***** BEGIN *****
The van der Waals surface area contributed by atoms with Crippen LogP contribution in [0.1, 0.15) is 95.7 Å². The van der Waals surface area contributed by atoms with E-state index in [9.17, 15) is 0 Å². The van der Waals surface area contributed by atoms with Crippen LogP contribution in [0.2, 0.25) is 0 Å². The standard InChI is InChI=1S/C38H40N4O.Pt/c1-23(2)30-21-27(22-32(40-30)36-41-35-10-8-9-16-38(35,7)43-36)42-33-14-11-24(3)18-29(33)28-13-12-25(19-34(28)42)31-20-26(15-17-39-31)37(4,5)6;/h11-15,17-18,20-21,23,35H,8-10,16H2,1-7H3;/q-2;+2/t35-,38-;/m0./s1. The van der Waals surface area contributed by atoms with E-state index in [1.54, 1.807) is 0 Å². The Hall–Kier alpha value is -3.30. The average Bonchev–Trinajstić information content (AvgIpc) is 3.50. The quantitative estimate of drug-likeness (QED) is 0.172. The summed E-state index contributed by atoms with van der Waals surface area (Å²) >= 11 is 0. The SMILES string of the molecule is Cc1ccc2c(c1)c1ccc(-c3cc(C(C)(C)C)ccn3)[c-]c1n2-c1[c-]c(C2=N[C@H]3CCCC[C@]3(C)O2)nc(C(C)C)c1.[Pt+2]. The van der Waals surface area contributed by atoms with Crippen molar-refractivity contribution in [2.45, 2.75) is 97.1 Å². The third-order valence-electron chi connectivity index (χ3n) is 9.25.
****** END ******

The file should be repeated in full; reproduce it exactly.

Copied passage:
The van der Waals surface area contributed by atoms with Crippen LogP contribution in [0.1, 0.15) is 95.7 Å². The van der Waals surface area contributed by atoms with E-state index in [9.17, 15) is 0 Å². The van der Waals surface area contributed by atoms with Crippen LogP contribution in [0.2, 0.25) is 0 Å². The standard InChI is InChI=1S/C38H40N4O.Pt/c1-23(2)30-21-27(22-32(40-30)36-41-35-10-8-9-16-38(35,7)43-36)42-33-14-11-24(3)18-29(33)28-13-12-25(19-34(28)42)31-20-26(15-17-39-31)37(4,5)6;/h11-15,17-18,20-21,23,35H,8-10,16H2,1-7H3;/q-2;+2/t35-,38-;/m0./s1. The van der Waals surface area contributed by atoms with E-state index in [1.54, 1.807) is 0 Å². The Hall–Kier alpha value is -3.30. The average Bonchev–Trinajstić information content (AvgIpc) is 3.50. The quantitative estimate of drug-likeness (QED) is 0.172. The summed E-state index contributed by atoms with van der Waals surface area (Å²) >= 11 is 0. The SMILES string of the molecule is Cc1ccc2c(c1)c1ccc(-c3cc(C(C)(C)C)ccn3)[c-]c1n2-c1[c-]c(C2=N[C@H]3CCCC[C@]3(C)O2)nc(C(C)C)c1.[Pt+2]. The van der Waals surface area contributed by atoms with Crippen molar-refractivity contribution in [2.45, 2.75) is 97.1 Å². The third-order valence-electron chi connectivity index (χ3n) is 9.25.